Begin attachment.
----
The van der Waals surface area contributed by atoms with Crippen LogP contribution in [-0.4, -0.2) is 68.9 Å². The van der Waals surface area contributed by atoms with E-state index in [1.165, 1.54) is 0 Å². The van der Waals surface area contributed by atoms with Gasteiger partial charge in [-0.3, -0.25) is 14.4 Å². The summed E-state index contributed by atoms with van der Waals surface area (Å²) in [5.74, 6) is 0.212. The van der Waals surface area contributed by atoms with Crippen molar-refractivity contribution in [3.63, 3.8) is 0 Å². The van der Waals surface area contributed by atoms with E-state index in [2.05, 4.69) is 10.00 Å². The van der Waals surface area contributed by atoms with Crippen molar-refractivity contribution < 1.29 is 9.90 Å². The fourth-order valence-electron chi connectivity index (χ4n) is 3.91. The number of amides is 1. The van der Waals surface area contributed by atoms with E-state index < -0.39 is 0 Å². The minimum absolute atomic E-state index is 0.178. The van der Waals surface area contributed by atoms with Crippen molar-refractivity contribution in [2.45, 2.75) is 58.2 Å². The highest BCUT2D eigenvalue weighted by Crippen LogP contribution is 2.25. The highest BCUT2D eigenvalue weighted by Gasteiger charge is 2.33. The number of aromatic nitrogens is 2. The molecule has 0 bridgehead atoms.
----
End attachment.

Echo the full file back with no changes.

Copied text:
The van der Waals surface area contributed by atoms with Crippen LogP contribution in [-0.4, -0.2) is 68.9 Å². The van der Waals surface area contributed by atoms with E-state index in [1.165, 1.54) is 0 Å². The van der Waals surface area contributed by atoms with Gasteiger partial charge in [-0.3, -0.25) is 14.4 Å². The summed E-state index contributed by atoms with van der Waals surface area (Å²) in [5.74, 6) is 0.212. The van der Waals surface area contributed by atoms with Crippen molar-refractivity contribution in [3.63, 3.8) is 0 Å². The van der Waals surface area contributed by atoms with E-state index in [2.05, 4.69) is 10.00 Å². The van der Waals surface area contributed by atoms with Crippen molar-refractivity contribution < 1.29 is 9.90 Å². The fourth-order valence-electron chi connectivity index (χ4n) is 3.91. The number of amides is 1. The van der Waals surface area contributed by atoms with E-state index < -0.39 is 0 Å². The minimum absolute atomic E-state index is 0.178. The van der Waals surface area contributed by atoms with Crippen molar-refractivity contribution in [2.45, 2.75) is 58.2 Å². The highest BCUT2D eigenvalue weighted by Crippen LogP contribution is 2.25. The highest BCUT2D eigenvalue weighted by Gasteiger charge is 2.33. The number of aromatic nitrogens is 2. The molecule has 0 bridgehead atoms.